AT: Learning that people are more than they seem is a lesson I learn every day. I think there is at least one disappointing moment in everyone’s life where the curtain is pulled back and the wizard is some jerk with an eyepatch. And then there’s the wonderful and amazing big reveal where the geek is the hero, the mom has a sense of humor, the jock bully likes to knit. Everyone is more than the sum of their parts and it takes a lifetime to embrace that. If you sort of figure it out in high school- you are so ahead of the game.
TEM: For a book that doesn’t have a lot of drama in it (well, I mean, no battles-to-the-death or zombie apocalypses or my-boyfriend-is-literally-not-human kinds of drama), there’s plenty of drama here. Can you talk a little about creating a book that keeps readers turning the page, without there being a ton of action and suspense?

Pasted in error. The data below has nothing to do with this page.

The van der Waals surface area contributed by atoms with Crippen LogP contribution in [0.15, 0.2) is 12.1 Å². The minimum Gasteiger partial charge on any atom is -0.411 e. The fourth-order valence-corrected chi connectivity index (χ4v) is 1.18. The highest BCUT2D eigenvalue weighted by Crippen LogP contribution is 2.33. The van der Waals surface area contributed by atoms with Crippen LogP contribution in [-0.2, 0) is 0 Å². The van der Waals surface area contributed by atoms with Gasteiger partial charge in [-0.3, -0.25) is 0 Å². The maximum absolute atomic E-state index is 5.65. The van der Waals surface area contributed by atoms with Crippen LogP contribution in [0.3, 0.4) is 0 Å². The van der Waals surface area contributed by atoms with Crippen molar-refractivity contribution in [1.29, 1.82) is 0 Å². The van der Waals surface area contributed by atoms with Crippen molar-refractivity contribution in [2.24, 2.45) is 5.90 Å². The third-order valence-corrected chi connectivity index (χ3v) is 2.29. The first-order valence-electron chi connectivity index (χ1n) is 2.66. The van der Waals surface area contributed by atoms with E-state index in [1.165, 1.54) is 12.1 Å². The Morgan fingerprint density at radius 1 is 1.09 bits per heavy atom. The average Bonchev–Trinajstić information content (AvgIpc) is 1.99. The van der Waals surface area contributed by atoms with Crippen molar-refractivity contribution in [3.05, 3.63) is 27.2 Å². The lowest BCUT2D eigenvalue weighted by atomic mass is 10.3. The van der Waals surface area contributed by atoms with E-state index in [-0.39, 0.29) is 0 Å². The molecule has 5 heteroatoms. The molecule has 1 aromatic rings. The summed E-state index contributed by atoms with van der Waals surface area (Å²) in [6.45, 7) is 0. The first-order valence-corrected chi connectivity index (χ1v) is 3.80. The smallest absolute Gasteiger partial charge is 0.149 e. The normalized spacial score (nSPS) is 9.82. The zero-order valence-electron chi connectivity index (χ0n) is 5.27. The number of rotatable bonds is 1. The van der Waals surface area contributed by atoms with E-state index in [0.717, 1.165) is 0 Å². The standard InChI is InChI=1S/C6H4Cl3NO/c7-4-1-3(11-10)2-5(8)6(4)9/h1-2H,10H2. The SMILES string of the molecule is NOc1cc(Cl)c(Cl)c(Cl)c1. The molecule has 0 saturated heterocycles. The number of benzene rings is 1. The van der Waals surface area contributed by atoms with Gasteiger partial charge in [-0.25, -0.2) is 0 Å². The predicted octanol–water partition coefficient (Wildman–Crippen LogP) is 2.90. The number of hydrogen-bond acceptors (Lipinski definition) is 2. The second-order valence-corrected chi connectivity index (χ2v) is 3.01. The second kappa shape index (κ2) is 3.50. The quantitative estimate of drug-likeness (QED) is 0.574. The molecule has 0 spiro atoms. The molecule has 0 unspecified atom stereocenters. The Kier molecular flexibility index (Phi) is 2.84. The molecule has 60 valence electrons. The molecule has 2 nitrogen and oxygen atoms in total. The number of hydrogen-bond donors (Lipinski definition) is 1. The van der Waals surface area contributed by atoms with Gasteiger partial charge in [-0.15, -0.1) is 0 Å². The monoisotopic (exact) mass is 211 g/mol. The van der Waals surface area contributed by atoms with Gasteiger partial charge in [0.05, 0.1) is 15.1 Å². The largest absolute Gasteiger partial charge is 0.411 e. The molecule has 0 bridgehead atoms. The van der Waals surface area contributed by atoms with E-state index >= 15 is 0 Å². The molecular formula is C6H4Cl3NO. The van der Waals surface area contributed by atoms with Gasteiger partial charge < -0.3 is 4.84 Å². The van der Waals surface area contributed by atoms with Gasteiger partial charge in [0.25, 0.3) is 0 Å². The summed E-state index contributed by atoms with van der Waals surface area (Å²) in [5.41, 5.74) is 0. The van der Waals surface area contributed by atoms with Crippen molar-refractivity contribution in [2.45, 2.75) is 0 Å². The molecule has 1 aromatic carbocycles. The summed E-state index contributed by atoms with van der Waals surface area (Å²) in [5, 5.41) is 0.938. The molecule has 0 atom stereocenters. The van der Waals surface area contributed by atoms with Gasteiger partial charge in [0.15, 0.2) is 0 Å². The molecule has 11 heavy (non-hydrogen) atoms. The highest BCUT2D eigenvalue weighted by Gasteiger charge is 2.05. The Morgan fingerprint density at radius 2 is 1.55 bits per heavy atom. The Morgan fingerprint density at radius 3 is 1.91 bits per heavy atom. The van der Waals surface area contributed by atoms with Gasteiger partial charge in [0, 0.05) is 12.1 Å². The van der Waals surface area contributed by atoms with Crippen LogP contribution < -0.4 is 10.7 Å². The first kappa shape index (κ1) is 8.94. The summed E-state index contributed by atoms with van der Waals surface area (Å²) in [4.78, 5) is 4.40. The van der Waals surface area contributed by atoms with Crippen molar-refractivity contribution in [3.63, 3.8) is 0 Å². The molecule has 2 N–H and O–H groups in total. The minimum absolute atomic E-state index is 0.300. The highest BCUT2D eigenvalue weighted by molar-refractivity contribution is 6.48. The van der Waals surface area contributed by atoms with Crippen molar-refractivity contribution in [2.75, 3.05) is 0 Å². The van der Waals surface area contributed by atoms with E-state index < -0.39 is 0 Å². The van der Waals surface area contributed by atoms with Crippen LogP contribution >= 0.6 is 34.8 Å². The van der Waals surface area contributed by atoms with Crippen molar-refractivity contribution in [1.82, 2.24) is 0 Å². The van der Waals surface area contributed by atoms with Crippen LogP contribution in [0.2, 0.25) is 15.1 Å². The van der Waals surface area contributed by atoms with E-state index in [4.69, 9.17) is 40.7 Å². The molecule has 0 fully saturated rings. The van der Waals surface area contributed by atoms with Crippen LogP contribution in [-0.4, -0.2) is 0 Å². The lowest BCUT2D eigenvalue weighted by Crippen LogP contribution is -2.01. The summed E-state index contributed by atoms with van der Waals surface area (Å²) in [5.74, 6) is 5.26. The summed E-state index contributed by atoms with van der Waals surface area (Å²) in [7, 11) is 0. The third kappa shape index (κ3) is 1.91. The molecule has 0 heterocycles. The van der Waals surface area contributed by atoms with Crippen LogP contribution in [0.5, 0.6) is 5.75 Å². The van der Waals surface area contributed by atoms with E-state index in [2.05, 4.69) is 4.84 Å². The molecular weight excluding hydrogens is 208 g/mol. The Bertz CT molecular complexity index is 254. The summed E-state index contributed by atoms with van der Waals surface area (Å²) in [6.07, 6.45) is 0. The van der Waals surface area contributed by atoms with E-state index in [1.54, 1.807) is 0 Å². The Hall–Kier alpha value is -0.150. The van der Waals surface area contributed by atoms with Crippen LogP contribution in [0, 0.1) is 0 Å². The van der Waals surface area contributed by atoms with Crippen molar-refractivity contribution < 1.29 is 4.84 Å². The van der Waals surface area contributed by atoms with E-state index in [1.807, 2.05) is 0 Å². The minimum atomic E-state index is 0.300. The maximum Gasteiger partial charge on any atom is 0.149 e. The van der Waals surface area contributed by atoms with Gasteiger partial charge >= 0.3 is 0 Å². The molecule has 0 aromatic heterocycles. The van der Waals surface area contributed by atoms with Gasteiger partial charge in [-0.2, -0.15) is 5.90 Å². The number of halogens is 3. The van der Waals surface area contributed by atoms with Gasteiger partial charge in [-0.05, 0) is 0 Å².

AT: My agent called And Then Things Fall Apart the “Rear Window” of YA novels because like the guy in that movie (who is in a wheel chair with a broken leg) Keek never leaves the house. And it is a gripping and suspenseful movie (it’s Hitchcock after all). I’m no Alfred Hitchcock. Keeping And Then Things Fall Apart clicking along was challenging and my editor was really helpful with great suggestions. What’s so weird is that I love dialogue! I love action and suspense! And then I go out and write a book and choose this really impossible idea and form and create all these hoops to jump through. But all along I trusted my guts and this voice of Keek’s to keep all the balls in the air. And When Things Start to Lag… I write about tarantulas, penises, and funny nail polish names.
TEM: Keek’s grandma is, perhaps, my favorite character in the whole book. About her Keek types: “I still expect my mom to be, like, my capital-M Mom. But my grandma is a different type of mom to me. She can be the world’s oldest showgirl, she can be my best friend, she can be a life inspiration or a life warning, but whatever she is, she is connected to me in intense and unique ways.” Can you talk a little more about the unique intensity of grandmas?